Mani Ratnam’s musical tribute to Jayamohan’s epic work ‘Venmurasu’

It is composed by Rajan Somasundaram and sung by Kamal Haasan, Sriram Parthasarathy and Saindhavi Prakash, featuring a German Brass band and strings by the North Carolina Symphony.

Mani Ratnam to release a music album as a tribute to Jeyamohan's “Venmurasu"

In “Venmurasu,” a modern re-narration of the Mahabharata in Tamil, by renowned bilingual novelist Jeyamohan, the epic stretches across 26,000 pages in 26 novels. Jeyamohan accomplished this task over a period of seven years, writing a chapter a day since 2014. When the 26th and final chapter was published in 2020, the Vishnupuram Literary Circle in the US made a documentary titled “Venmurasu – A Tribute” to laud this achievement. The documentary includes a musical tribute to “Venmurasu” — composed by Rajan Somasundaram and sung by Kamal Haasan, Sriram Parthasarathy and Saindhavi Prakash, featuring a German Brass band and strings by the North Carolina Symphony. Select lines from the lyrical novel, “Neelam” (one of the books in the “Venmurasu” series) have also been set to music. The album, “A musical tribute to Venmurasu,” will be released by renowned filmmaker Mani Ratnam in a virtual event at 5: 30 pm (IST) on October 9.

The musical tribute to “Venmurasu” is composed by Rajan Somasundaram and sung by Kamal Haasan, Sriram Parthasarathy and Saindhavi Prakash.

“Venmurasu” covers subjects such as philosophy, art, culture, traditions, and political systems during the Mahabharata period, action and adventure, weapons of war, cuisines, culinary traditions, and the way of life of early tribal societies, each presented with fascinating details. Rajan Somasundaram, who composed the music, says it was challenging. “It is an experience of a lifetime when a magnum opus unfolds in front of your eyes, an episode-a-day. The magnitude of this canvas is breathtaking and so intriguing. I mean, how do you do justice musically for a work of 26,000 pages filled with adventure, philosophy, history, culture and all possible emotions you can think of? It is a gargantuan challenge and an opportunity for any composer,” says Rajan Somasundaram, a composer based in New York.

“Venmurasu – A Tribute” documentary includes a musical tribute to “Venmurasu”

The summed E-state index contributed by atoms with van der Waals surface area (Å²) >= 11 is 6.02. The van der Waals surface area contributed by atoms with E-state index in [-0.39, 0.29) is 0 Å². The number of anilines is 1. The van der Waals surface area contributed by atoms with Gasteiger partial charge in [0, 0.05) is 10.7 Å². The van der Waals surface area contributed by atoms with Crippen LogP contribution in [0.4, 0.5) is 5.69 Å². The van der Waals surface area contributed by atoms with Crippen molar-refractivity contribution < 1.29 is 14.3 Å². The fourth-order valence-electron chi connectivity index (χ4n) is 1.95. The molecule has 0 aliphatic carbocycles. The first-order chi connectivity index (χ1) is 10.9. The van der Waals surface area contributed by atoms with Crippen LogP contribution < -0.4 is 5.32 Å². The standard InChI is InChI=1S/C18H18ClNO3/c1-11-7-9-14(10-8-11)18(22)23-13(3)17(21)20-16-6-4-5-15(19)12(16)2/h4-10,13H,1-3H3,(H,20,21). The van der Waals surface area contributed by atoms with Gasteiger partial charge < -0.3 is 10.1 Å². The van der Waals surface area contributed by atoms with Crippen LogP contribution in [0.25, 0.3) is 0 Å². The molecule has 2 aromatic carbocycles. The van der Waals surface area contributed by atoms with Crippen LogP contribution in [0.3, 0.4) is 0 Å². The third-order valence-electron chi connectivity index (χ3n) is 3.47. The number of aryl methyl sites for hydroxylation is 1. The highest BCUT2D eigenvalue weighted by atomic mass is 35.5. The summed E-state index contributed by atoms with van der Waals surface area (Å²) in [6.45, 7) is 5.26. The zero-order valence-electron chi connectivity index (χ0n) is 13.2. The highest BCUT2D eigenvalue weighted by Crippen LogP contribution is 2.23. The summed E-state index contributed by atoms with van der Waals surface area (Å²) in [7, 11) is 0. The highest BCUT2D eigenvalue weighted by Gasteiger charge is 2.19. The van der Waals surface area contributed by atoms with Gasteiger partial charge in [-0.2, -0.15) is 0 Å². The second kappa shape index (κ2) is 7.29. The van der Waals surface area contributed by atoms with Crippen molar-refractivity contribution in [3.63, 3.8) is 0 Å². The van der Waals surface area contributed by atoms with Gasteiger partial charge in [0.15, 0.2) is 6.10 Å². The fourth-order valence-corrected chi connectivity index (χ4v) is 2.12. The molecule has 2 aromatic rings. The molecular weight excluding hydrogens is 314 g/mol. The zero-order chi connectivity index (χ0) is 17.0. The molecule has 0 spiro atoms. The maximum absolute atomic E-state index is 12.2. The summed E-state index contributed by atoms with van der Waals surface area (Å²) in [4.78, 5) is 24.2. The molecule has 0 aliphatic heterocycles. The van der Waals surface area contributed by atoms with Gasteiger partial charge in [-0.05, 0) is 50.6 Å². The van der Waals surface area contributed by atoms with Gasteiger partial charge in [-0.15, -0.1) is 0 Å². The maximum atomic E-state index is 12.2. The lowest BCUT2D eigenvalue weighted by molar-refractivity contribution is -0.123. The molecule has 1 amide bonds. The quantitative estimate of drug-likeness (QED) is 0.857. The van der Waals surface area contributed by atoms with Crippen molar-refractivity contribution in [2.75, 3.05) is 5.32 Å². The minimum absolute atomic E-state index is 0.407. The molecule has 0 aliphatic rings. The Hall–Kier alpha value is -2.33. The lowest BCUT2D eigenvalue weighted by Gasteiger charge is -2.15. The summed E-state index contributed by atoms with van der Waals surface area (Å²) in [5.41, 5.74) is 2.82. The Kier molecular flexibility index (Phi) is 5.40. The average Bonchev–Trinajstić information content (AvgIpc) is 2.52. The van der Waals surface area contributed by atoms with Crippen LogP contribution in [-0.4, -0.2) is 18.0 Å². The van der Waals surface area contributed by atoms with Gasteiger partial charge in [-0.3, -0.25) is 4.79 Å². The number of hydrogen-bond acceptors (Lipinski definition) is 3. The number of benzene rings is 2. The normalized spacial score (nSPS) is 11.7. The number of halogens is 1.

However, when Rajan Somasundaram read ‘Neelam’ in the ‘Venmurasu’ series, everything changed. Neelam is so poetic and so addictive that I cannot stop thinking about setting it to tune. Again, you could pick any expression from ‘Neelam’ — it could be lust, it could be devotion, it could be the pain of rejection, or it could be an exaltation of love. I could pick any of those emotions from ‘Neelam’ and make music. I chose the spiritual bliss that I got from ‘Neelam.’ That is how the 12-minute-long ‘Shades of Blue: A Musical Tribute to Venmurasu’ was born,” he says.

Rajan Somasundaram says composing “Shades of Blue” gave him the courage to compose grand theme music to show the grandeur of the whole “Venmurasu” series. “The challenge was to reflect layers and layers of intricate stories, interwoven with cultural references and details. You will hear layers and layers of music, in brass, in strings and percussion all merging into one grand epic narration,” he says.

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“I was lucky to get some of the best musicians and singers of our times, including the most versatile and legendary Kamal Haasan himself. It was heartwarming to see the love and respect they had for Venmurasu,” says Rajan Somasundaram, who is known for making the first-ever music album on Sangam poetry in association with Durham Symphony in 2020.

Jeyamohan worked on “Venmurasu” for over a period of seven years.

The 90-minute documentary “Venmurasu – A Tribute” has been screened in major cities across the US and Canada, and it will soon reach screens in India as well. “All the 26 novels in the Venmurasu series were released in 2020. But we are not able to screen the documentary due to lockdown. It evoked tremendous response when screened in the US and Canada. As a first step, we will be screening the music album on October 9,” says Rajagopalan J, a member of the Vishnupuram Literary Association, an organization formed by readers of the writer Jeyamohan in the name of his famous novel Vishnupuram.

 

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“Jeyamohan, along with writers A Muttulingam, Nanjil Nadan and Ravi Subramaniyam, singer Saindhavi Prakash, director-editor Appu Bhattathiri, sitar artist Rishabh Sharma and composer Rajan Somasundaram will participate in the event,” he added.

“Venmurasu is not a reinterpretation or justification of a particular character of the Mahabharata. I haven’t changed the stories in the epic, as I retained the original characters as they are. I have given importance to even the sub-stories and placed them all in a single frame,” says Jeyamohan. It documents the rift between the Veda-based ancient India and emerging India based on Vedanta. “Venmurasu has many stories across various ‘countries’ in India. It is the triumph of Vedanta,” he says. The Vedas are the earliest sacred literature of India. Considered the last literary works of the Vedic period, the word Vedanta literally means the culmination of the Vedas, which referred to the Upanishads.

The documentary is an introduction to the “Venmurasu” series, which comprises 26 novels. “Music takes a major share in the documentary. The fourth book (Neelam) narrates the story of Radha and Krishna. The romantic story has been narrated in a poetic way. The documentary will be released in India after the launch of this musical album,” Rajagopalan J said.

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